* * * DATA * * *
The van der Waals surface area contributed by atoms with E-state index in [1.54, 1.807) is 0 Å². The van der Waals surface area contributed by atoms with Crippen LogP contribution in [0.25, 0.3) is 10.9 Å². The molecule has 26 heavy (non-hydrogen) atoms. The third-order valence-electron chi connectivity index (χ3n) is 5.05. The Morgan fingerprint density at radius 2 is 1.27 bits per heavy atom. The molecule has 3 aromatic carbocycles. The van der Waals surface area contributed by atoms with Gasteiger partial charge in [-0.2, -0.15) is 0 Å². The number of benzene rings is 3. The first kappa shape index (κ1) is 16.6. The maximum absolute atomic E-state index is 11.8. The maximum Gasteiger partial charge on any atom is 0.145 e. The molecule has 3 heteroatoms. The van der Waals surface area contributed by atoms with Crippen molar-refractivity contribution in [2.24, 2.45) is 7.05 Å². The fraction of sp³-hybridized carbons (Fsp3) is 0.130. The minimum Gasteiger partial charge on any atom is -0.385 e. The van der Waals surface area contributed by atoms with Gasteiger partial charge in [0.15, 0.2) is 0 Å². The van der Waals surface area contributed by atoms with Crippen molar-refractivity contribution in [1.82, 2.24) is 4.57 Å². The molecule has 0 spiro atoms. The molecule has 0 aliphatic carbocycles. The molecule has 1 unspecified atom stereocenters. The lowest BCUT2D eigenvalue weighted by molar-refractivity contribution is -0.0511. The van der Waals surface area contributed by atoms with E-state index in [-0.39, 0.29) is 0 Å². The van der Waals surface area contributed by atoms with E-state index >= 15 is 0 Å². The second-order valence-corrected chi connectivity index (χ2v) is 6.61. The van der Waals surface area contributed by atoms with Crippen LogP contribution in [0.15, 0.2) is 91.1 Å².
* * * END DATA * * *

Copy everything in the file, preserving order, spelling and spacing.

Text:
The van der Waals surface area contributed by atoms with E-state index in [1.54, 1.807) is 0 Å². The van der Waals surface area contributed by atoms with Crippen LogP contribution in [0.25, 0.3) is 10.9 Å². The molecule has 26 heavy (non-hydrogen) atoms. The third-order valence-electron chi connectivity index (χ3n) is 5.05. The Morgan fingerprint density at radius 2 is 1.27 bits per heavy atom. The molecule has 3 aromatic carbocycles. The van der Waals surface area contributed by atoms with Gasteiger partial charge in [-0.2, -0.15) is 0 Å². The number of benzene rings is 3. The first kappa shape index (κ1) is 16.6. The maximum absolute atomic E-state index is 11.8. The maximum Gasteiger partial charge on any atom is 0.145 e. The molecule has 3 heteroatoms. The van der Waals surface area contributed by atoms with Crippen molar-refractivity contribution in [2.24, 2.45) is 7.05 Å². The fraction of sp³-hybridized carbons (Fsp3) is 0.130. The minimum Gasteiger partial charge on any atom is -0.385 e. The van der Waals surface area contributed by atoms with Gasteiger partial charge in [0.15, 0.2) is 0 Å². The van der Waals surface area contributed by atoms with Crippen molar-refractivity contribution in [1.82, 2.24) is 4.57 Å². The molecule has 0 spiro atoms. The molecule has 0 aliphatic carbocycles. The molecule has 1 unspecified atom stereocenters. The lowest BCUT2D eigenvalue weighted by molar-refractivity contribution is -0.0511. The van der Waals surface area contributed by atoms with E-state index in [-0.39, 0.29) is 0 Å². The van der Waals surface area contributed by atoms with E-state index >= 15 is 0 Å². The second-order valence-corrected chi connectivity index (χ2v) is 6.61. The van der Waals surface area contributed by atoms with Crippen LogP contribution in [0.15, 0.2) is 91.1 Å².